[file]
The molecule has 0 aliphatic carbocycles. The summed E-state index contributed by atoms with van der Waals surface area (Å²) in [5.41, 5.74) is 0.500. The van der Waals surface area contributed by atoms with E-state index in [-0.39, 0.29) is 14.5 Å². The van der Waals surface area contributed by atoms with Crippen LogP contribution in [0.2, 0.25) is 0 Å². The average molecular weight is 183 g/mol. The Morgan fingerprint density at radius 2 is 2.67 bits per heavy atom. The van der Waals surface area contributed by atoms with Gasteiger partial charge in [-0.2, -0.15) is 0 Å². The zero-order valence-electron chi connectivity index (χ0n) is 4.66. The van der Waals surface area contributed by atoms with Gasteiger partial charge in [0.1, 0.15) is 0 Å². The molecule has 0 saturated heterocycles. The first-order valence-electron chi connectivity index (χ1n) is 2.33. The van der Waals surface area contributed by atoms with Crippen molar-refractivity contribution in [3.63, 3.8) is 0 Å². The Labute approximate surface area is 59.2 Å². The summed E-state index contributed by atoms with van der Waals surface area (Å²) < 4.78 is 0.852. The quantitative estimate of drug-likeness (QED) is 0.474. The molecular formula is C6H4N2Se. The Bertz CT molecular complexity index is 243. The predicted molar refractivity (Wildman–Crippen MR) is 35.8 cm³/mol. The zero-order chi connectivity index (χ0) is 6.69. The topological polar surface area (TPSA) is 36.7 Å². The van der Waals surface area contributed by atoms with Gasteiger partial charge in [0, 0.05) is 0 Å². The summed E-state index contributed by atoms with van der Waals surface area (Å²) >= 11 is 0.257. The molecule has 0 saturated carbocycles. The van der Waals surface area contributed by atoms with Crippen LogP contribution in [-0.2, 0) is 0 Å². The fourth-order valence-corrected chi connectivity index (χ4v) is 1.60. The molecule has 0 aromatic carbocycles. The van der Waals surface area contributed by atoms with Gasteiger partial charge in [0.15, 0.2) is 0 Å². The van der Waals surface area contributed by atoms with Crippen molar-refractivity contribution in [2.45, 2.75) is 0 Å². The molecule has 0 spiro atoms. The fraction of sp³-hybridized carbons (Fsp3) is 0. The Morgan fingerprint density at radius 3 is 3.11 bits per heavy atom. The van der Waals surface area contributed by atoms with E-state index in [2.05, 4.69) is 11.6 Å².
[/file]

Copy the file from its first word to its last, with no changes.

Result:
The molecule has 0 aliphatic carbocycles. The summed E-state index contributed by atoms with van der Waals surface area (Å²) in [5.41, 5.74) is 0.500. The van der Waals surface area contributed by atoms with E-state index in [-0.39, 0.29) is 14.5 Å². The van der Waals surface area contributed by atoms with Crippen LogP contribution in [0.2, 0.25) is 0 Å². The average molecular weight is 183 g/mol. The Morgan fingerprint density at radius 2 is 2.67 bits per heavy atom. The van der Waals surface area contributed by atoms with Gasteiger partial charge in [-0.2, -0.15) is 0 Å². The zero-order valence-electron chi connectivity index (χ0n) is 4.66. The van der Waals surface area contributed by atoms with Gasteiger partial charge in [0.1, 0.15) is 0 Å². The molecule has 0 saturated heterocycles. The first-order valence-electron chi connectivity index (χ1n) is 2.33. The van der Waals surface area contributed by atoms with Crippen molar-refractivity contribution in [3.63, 3.8) is 0 Å². The Labute approximate surface area is 59.2 Å². The summed E-state index contributed by atoms with van der Waals surface area (Å²) < 4.78 is 0.852. The quantitative estimate of drug-likeness (QED) is 0.474. The molecular formula is C6H4N2Se. The Bertz CT molecular complexity index is 243. The predicted molar refractivity (Wildman–Crippen MR) is 35.8 cm³/mol. The zero-order chi connectivity index (χ0) is 6.69. The topological polar surface area (TPSA) is 36.7 Å². The van der Waals surface area contributed by atoms with Gasteiger partial charge in [0, 0.05) is 0 Å². The summed E-state index contributed by atoms with van der Waals surface area (Å²) >= 11 is 0.257. The molecule has 0 saturated carbocycles. The van der Waals surface area contributed by atoms with Crippen LogP contribution in [-0.2, 0) is 0 Å². The fourth-order valence-corrected chi connectivity index (χ4v) is 1.60. The molecule has 0 aromatic carbocycles. The van der Waals surface area contributed by atoms with Gasteiger partial charge in [0.15, 0.2) is 0 Å². The van der Waals surface area contributed by atoms with Crippen molar-refractivity contribution in [2.45, 2.75) is 0 Å². The molecule has 0 spiro atoms. The fraction of sp³-hybridized carbons (Fsp3) is 0. The Morgan fingerprint density at radius 3 is 3.11 bits per heavy atom. The van der Waals surface area contributed by atoms with E-state index in [2.05, 4.69) is 11.6 Å².